Update 7:33 a.m., Thursday:
Connecticut Light & Power said in a statement released after 11 p.m. Wednesday that it "has restored virtually all customer outages associated with the October 29 snow storm.
"Work to restore the less than 50 customers remaining is currently underway and consists mostly of customers who recently informed CL&P that they were still without power."
As of 7:17 a.m. Thursday, 71 CL&P customers were without power across the state, with 28 of them in Granby, which amounted to 0.6 percent of that town's customers, according to the CL&P website.
Update 7:32 p.m., Wednesday:
Only 419 Connecticut Light & Power customers, or about a third of 1 percent, are without power as of 7:19 p.m., the utility reports on its website.
Not one community in the state has even 1 percent without power, according to CL&P, with Middletown having the most customers out of power —155, although it's unclear if that is even related to the storm of two weekends ago.
In Norwalk, three customers were reported to be without power.
Update 9:45 a.m., Wednesday:
A total of 3,765 Connecticut Light & Power customers are without power, less than 1 percent of the total, as of 9:35 a.m., according to the utility's website.
Communities with the highest rates of outages are in the Hartford area. In Avon, 7 percent of customers remain without power, the same percentage as in Simsbury. In Stafford, 5 percent are without power. Other towns, including Farmington, have less than 1 percent without power.
Update 9:25 a.m., Tuesday:
Gov. Dannel P. Malloy's office today announced in a news release: "the working group he created in the immediate aftermath of Tropical Storm Irene has been renamed the Two Storm Panel and has officially received an updated charge to include the recent October Nor’easter in its expanded scope."
The panel meets next on Wednesday.
Update 9:07 a.m., Tuesday:
A total of 26,320 Connecticut Light & Power customers are still without power as of 8:37 a.m., or almost 2 percent of the utility's 1,238,067 customers, according to the company's website.
The remaining towns in the state with large percentages out of power (all in the Hartford area) include Simsbury, 35 percent; Farmington, 27 percent; Avon, 23 percent; Granby, 20 percent; Canton, 16 percent; and Stafford, 18 percent; and West Hartford, 21 percent.
In terms of numbers, West Hartford has 5,950 customers still without power; Simsbury, 3,588; Farmington, 3,336; Avon, 2,053; Bloomfield, Enfield, Stafford and Vernon each have more than 1,000 customers still without power.
Update 9:33 p.m., Monday:
Norwalk is now a white spot on the Connecticut Light & Power outage map, with the juice back on for every customer in the city. Other municipalities in lower Fairfield County are faring about as well, with only a handful of customers without power.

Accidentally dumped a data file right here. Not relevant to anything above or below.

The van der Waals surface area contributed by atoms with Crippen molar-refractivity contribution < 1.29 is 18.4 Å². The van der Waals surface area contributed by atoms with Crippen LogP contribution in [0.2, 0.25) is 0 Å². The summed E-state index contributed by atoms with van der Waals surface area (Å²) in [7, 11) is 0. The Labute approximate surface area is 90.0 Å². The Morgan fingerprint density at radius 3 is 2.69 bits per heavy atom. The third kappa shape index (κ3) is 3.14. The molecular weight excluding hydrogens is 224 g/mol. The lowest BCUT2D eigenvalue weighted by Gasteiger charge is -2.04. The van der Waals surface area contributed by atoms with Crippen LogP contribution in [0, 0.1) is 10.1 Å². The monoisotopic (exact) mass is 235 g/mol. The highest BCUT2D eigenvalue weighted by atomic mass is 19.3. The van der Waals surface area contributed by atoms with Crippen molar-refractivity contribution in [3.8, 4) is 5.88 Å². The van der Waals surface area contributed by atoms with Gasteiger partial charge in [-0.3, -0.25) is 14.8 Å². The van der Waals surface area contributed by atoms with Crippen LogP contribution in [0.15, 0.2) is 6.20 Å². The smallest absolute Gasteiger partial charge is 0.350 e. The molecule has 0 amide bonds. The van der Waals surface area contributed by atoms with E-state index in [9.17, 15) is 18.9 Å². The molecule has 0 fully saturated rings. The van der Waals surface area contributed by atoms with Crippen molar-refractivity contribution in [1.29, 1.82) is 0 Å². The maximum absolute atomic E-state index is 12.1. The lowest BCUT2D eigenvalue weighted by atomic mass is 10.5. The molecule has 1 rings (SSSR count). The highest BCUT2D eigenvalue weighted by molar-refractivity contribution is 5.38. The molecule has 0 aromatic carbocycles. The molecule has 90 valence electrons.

Statewide, almost 29,000 are still without power (2 percent), with most of them upstate, around Hartford. Avon is still 25 percent without power; Farmington, 27 percent; Simsbury 35 percent; and Somers, 39 percent.
CL&P has announced it "is waiving late fees and will arrange flexible payment programs for those who experienced unprecedented losses and disruptions to their lives."
Update 8:50 a.m., Monday:
Connecticut Light & Power didn't meet its goal of 99 percent of customers with power as of midnight, more than a week after the freak October storm knocked out power to 830,000 customers, so the company's new goal is 100 percent restoration by Wednesday.
In Norwalk, only 6 customers were without power as of 8:23 a.m., according to the utility website.
"We have not met our expectations and the expectations we set for you," said Jeff Butler, president and chief operating officer for the utility, at a news conference in the state Armory in Hartford, according to a CL&P news release. "We have missed our goal. For that, I apologize."
As of 11 p.m. Sunday, about 64,000 CL&P customers were without power following the unusual snowstorm of the weekend before. According to the utility, most of those customers are in the Farmington Valley and northern Tolland County (see the map attached to this article).
"We have not given up and have about 2,500 line and tree crews at work," Butler said. "We will have 100 percent of our customers who were affected by this storm restored by Wednesday."
According to the news release, more than 220 service crews are working solely on reconnecting service wires—the lines running from utility poles directly to homes.
As of 8:23 a.m. Monday morning, hardly any customers were without power in the Norwalk area, according to the CL&P website, although just to the north there were still 527 lacking electricity in Ridgefield and 37 in Redding.
In addition to the 6 without power in Norwalk, there were 3 in Westport, 1 in Weston, 4 in Wilton, 7 in New Canaan, none in Darien, 1 in Stamford and 30 in Greenwich.
Original article, 1:51 p.m., Sunday:
Governor Dannel P. Malloy, who has long been frustrated with the power restoration efforts of CL&P, said Sunday morning the utility company will not make good on its estimates for many towns in the state who are still without power.
"The closer we got to CL&P’s self-identified goal of 99 percent restoration in each city and town by midnight tonight, the more skeptical I became of their ability to meet that goal," said Malloy. "It’s now clear they are not going to meet their goal -- and I’ll have more to say about that today."
Norwalk has just 31 homes or less than one percent of CL&P customers in town without power. The new restoration estimates show that all of Norwalk could be back on-line by November 7.
Neighboring towns like New Canaan, Wilton, and Darien reached 99% power restoration as of noon on Sunday. The company says about 1 of every 10 of its customers around the state are still waiting for power to be restored.
According to the CL&P website, about 830,000 customers lost power after the storm hit the state last Saturday.